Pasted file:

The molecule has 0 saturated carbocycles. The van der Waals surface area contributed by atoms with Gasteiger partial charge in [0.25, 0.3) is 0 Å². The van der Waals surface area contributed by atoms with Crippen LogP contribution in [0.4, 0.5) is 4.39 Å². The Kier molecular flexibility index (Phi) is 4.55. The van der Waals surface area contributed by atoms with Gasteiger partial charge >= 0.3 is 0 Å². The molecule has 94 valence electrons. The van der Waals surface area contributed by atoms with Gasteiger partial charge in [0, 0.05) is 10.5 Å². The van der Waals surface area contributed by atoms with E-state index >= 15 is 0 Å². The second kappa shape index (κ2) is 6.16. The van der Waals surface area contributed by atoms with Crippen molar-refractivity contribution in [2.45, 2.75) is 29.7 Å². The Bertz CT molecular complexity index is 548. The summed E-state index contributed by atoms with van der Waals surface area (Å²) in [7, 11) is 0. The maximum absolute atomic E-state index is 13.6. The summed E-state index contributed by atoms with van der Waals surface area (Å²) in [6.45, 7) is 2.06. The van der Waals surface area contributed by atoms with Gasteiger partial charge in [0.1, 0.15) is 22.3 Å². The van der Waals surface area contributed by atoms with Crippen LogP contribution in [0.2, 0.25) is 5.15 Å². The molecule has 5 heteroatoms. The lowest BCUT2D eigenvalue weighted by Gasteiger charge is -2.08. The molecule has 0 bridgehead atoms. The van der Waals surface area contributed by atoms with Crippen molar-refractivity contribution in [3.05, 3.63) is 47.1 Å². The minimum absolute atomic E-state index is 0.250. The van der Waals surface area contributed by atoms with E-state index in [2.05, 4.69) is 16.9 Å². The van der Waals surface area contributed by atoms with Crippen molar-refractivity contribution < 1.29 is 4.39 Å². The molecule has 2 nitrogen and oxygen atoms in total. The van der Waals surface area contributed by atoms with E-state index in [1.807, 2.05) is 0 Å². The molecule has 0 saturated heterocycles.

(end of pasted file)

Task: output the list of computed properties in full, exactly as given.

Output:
The molecule has 0 saturated carbocycles. The van der Waals surface area contributed by atoms with Gasteiger partial charge in [0.25, 0.3) is 0 Å². The van der Waals surface area contributed by atoms with Crippen LogP contribution in [0.4, 0.5) is 4.39 Å². The Kier molecular flexibility index (Phi) is 4.55. The van der Waals surface area contributed by atoms with Gasteiger partial charge >= 0.3 is 0 Å². The molecule has 94 valence electrons. The van der Waals surface area contributed by atoms with Gasteiger partial charge in [0, 0.05) is 10.5 Å². The van der Waals surface area contributed by atoms with E-state index >= 15 is 0 Å². The second kappa shape index (κ2) is 6.16. The van der Waals surface area contributed by atoms with Crippen molar-refractivity contribution in [2.45, 2.75) is 29.7 Å². The Bertz CT molecular complexity index is 548. The summed E-state index contributed by atoms with van der Waals surface area (Å²) in [7, 11) is 0. The maximum absolute atomic E-state index is 13.6. The summed E-state index contributed by atoms with van der Waals surface area (Å²) in [6.45, 7) is 2.06. The van der Waals surface area contributed by atoms with Gasteiger partial charge in [0.1, 0.15) is 22.3 Å². The van der Waals surface area contributed by atoms with Crippen LogP contribution in [0.2, 0.25) is 5.15 Å². The molecule has 5 heteroatoms. The lowest BCUT2D eigenvalue weighted by Gasteiger charge is -2.08. The molecule has 0 bridgehead atoms. The van der Waals surface area contributed by atoms with Crippen molar-refractivity contribution in [3.05, 3.63) is 47.1 Å². The minimum absolute atomic E-state index is 0.250. The van der Waals surface area contributed by atoms with E-state index in [2.05, 4.69) is 16.9 Å². The van der Waals surface area contributed by atoms with Crippen molar-refractivity contribution < 1.29 is 4.39 Å². The molecule has 2 nitrogen and oxygen atoms in total. The van der Waals surface area contributed by atoms with E-state index in [1.807, 2.05) is 0 Å². The molecule has 0 saturated heterocycles.